Why do people commit mass murders or suicide? Is it because of violent video games? Music? Their parents? Mental illness?
No, none of that stuff gets to the root of the problems, writes Megan Glavin in the Seattle Times. But don’t worry; she’s figured it all out:
… our culture has abandoned a collective belief in ultimate accountability — the belief that one’s actions on Earth are somehow tied to one’s experience after physical death.
Ultimate accountability asserts that it does not matter if the evil a person does on Earth is never seen nor detected, and it does not matter if one commits suicide after committing evil. There is still judgment of some kind, and consequences to face, in eternity.
So… mass shootings happen because the killers don’t believe in the afterlife. (Which is really just an inch away from saying “all killers are atheists.”)
… somewhere along the line our society dropped the ball. Perhaps Americans believed too much in the power of science to solve problems as complex and unpredictable as criminal behavior. Perhaps Americans believed too much in the ability of psychology and counseling to supposedly correct people.
Regardless of where our country went wrong, we now have a problem. Many Americans do not believe in an afterlife and divine judgment. Thus, homicide is attractive for revenge and the expression of emotional pain, and suicide is attractive for escape.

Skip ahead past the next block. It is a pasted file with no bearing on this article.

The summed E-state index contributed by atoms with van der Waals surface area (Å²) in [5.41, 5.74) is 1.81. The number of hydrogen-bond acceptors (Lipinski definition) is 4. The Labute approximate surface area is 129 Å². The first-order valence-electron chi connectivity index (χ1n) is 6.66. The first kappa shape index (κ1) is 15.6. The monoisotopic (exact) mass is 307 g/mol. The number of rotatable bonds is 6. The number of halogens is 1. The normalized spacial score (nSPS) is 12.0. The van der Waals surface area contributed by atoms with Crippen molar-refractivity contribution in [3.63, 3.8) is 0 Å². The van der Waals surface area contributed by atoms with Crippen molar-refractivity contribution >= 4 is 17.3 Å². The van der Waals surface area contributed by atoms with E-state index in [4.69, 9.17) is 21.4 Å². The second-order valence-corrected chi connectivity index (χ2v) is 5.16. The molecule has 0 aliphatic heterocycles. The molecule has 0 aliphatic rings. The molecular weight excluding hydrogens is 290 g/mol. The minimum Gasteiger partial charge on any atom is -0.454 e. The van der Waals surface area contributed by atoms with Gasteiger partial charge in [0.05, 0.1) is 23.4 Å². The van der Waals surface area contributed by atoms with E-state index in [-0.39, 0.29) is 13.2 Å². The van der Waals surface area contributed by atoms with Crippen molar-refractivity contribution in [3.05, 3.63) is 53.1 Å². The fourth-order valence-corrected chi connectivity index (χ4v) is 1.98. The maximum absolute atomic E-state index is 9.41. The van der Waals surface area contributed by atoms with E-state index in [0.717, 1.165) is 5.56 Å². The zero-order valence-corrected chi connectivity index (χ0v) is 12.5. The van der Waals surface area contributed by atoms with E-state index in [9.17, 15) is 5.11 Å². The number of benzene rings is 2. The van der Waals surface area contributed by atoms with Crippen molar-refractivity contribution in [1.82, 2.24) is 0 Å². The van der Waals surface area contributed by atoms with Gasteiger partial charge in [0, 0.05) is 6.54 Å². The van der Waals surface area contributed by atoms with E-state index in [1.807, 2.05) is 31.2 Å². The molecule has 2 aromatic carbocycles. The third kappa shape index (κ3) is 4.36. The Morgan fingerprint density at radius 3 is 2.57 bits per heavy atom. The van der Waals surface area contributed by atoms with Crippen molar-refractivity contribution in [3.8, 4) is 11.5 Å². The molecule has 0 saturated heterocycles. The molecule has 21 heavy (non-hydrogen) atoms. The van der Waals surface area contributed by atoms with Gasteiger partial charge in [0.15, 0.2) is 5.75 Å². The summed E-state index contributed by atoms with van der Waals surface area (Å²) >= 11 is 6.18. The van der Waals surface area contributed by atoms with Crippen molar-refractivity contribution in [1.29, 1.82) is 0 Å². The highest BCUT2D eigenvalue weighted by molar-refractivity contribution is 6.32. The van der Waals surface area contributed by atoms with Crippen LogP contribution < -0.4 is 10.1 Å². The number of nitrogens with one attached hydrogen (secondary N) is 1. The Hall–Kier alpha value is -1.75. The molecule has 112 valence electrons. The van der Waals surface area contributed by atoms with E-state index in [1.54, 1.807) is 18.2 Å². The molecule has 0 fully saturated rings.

That’s quite the hunch for someone who makes no attempt to explain the religious beliefs of killers. Obviously, atheists (who don’t believe in the afterlife) aren’t known for their violent beliefs. The only numbers we have (and they’re admittedly far from perfect) show that the percentage of atheists is much lower in federal prison than it is in the general population.
Hell, we’ve seen plenty of examples of terrorists or cult leaders who have committed horrific acts of violence (or led mass suicides) precisely because they thought they would be rewarded in the afterlife.
There’s no magic bullet to prevent future killings. Getting people to believe in bullshit for which there’s no evidence isn’t going to help. But there are things we can do. We can push for better mental health care policies. We can pass laws to have stricter background checks on weapon purchases. We can give parents and teachers better resources to care for children. I’m not naïve enough to think any one of these things would stop the violence, but all of those things would be more helpful than blaming people who have the good sense not to believe in heaven and hell.
(Image via Shutterstock. Thanks to Richard for the link)